WCW Home News Recent News 9-25-17 Big news in Abu Ghraib survivors’ quest for justice
9-25-17 Big news in Abu Ghraib survivors’ quest for justice PDF Print E-mail
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From Center for Constitutional Rights

Al Shimari legal team, CCR staff, and supporters outside the courthouse on Friday

On Friday, a federal court in Alexandria, VA, ruled that our clients in Al Shimari v. CACI, three Iraqi men, Salah Al Ejaili, Asa'd Al-Zuba'e, and Suhail Al Shimari, who were held at the infamous Abu Ghraib prison, were subjected to treatment that could constitute torture or cruel, inhuman, and degrading treatment, and that the case to hold the private military contractor CACI Premier Technology accountable for this treatment can proceed. The hearing marked the first time in the course of our nine-year case that CCR presented in detail the torture and serious mistreatment their clients suffered at Abu Ghraib in 2003 and 2004.

CCR legal director Baher Azmy, who argued the case on Friday, said, "The court has sent an important message that there can be accountability for torture, a vital step for our clients who have yet to see justice. This is a crucial ruling in a political climate where Trump has called for bringing back widely denounced torture techniques like waterboarding."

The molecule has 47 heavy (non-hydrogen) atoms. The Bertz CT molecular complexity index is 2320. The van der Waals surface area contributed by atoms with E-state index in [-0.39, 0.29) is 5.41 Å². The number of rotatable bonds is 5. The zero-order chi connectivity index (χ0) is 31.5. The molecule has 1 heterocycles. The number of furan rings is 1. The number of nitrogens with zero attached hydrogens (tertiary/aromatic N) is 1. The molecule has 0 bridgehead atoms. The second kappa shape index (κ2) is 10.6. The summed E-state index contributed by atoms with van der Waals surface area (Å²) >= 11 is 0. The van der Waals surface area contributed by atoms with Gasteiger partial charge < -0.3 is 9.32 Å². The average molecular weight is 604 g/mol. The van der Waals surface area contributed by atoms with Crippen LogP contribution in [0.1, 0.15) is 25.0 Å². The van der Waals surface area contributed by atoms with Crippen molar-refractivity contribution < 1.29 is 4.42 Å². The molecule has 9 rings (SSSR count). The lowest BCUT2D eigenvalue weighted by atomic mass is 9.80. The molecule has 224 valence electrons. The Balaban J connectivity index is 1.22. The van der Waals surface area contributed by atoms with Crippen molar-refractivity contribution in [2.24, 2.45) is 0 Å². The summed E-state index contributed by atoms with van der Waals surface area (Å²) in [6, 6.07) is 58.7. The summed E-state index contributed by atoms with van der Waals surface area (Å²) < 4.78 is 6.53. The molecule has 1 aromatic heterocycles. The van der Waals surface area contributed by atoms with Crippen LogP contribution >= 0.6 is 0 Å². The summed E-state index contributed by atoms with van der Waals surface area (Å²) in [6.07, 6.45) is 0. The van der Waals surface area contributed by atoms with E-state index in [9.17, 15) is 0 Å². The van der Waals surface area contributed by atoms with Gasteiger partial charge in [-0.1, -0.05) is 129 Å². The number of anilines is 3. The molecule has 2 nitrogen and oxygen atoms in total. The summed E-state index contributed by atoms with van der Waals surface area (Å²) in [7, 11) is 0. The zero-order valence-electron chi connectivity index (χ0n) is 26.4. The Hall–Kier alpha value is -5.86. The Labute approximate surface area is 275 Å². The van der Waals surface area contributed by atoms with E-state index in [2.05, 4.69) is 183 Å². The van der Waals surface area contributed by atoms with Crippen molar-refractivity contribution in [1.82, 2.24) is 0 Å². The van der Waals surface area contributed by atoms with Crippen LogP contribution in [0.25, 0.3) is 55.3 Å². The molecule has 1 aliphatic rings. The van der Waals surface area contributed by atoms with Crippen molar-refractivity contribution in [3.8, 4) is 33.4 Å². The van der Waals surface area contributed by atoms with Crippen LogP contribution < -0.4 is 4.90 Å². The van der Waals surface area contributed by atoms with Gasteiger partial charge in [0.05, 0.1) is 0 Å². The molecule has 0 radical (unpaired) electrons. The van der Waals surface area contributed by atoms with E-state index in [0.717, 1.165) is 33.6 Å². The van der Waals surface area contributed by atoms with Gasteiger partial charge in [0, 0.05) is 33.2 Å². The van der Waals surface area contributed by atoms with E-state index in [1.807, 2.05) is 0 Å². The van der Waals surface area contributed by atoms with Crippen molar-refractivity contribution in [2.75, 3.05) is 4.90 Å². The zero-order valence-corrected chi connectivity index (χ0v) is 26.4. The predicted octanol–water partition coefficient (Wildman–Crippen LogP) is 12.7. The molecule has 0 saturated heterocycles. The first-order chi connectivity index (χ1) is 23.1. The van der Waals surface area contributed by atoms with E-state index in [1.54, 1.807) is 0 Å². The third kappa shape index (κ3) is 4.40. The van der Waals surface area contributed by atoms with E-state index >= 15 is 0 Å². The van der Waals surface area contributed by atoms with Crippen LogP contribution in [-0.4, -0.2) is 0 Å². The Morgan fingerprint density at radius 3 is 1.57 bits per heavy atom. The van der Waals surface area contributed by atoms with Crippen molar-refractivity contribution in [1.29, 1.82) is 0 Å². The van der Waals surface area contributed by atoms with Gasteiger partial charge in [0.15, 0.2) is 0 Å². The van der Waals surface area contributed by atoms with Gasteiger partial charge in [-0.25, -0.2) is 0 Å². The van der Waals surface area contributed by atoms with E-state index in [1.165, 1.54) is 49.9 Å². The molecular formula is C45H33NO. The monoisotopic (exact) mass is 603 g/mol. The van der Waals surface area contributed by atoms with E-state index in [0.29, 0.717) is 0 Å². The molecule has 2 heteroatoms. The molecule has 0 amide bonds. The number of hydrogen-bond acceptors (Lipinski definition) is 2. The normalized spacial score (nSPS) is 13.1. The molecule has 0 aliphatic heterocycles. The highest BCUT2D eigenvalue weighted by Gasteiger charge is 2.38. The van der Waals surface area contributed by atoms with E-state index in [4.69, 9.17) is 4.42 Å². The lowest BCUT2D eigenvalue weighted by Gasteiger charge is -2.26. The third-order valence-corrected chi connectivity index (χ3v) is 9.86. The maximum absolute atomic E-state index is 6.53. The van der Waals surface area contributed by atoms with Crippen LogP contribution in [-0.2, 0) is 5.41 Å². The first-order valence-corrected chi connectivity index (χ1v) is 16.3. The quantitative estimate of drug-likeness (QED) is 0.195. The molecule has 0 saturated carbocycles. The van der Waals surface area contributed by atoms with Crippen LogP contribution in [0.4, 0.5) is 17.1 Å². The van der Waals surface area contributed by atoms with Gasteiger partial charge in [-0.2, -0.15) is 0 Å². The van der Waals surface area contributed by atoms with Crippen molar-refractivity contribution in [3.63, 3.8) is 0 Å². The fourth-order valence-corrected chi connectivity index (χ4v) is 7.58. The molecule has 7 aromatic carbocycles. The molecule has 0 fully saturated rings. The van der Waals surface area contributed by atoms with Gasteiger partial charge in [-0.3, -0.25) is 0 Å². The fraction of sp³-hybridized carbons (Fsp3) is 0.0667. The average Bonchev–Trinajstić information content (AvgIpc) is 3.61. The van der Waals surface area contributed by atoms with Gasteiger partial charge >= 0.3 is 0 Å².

"Fourteen years later, Salah, Asa'd, and Suhail are still suffering from the severe mistreatment they experienced, and the torture of Iraqi civilians at Abu Ghraib remains one of the darkest chapters in recent U.S. history," said CCR senior staff attorney Katherine Gallagher. "Yet there remains an accountability gap: military officers were court martialed for their misconduct, but the private contractors walked away with large payments, and they continue to be awarded millions of dollars in government contracts. This case hopefully will narrow that accountability gap."

Salah, Asa'd, and Suhail were subjected to dehumanizing acts of torture, and continue to suffer today from the cruel, inhuman, and degrading treatment they received in 2003 and 2004. A U.S. Army general referred to their treatment as "sadistic, blatant, and wanton criminal abuses." Salah himself wrote about his experience, "My body was like a machine, responding to all external orders. The only part I owned was my brain, which could not be stopped by the black plastic bag they used to cover my head. The most important question to which I could find no answer at the time is: what is all this for?"

Since 2004, CCR has worked with a team of private attorneys on behalf of hundreds of Iraqi plaintiffs on a series of civil lawsuits against private military contractors. We will continue to keep you updated as we move forward with Al Shimari.

 
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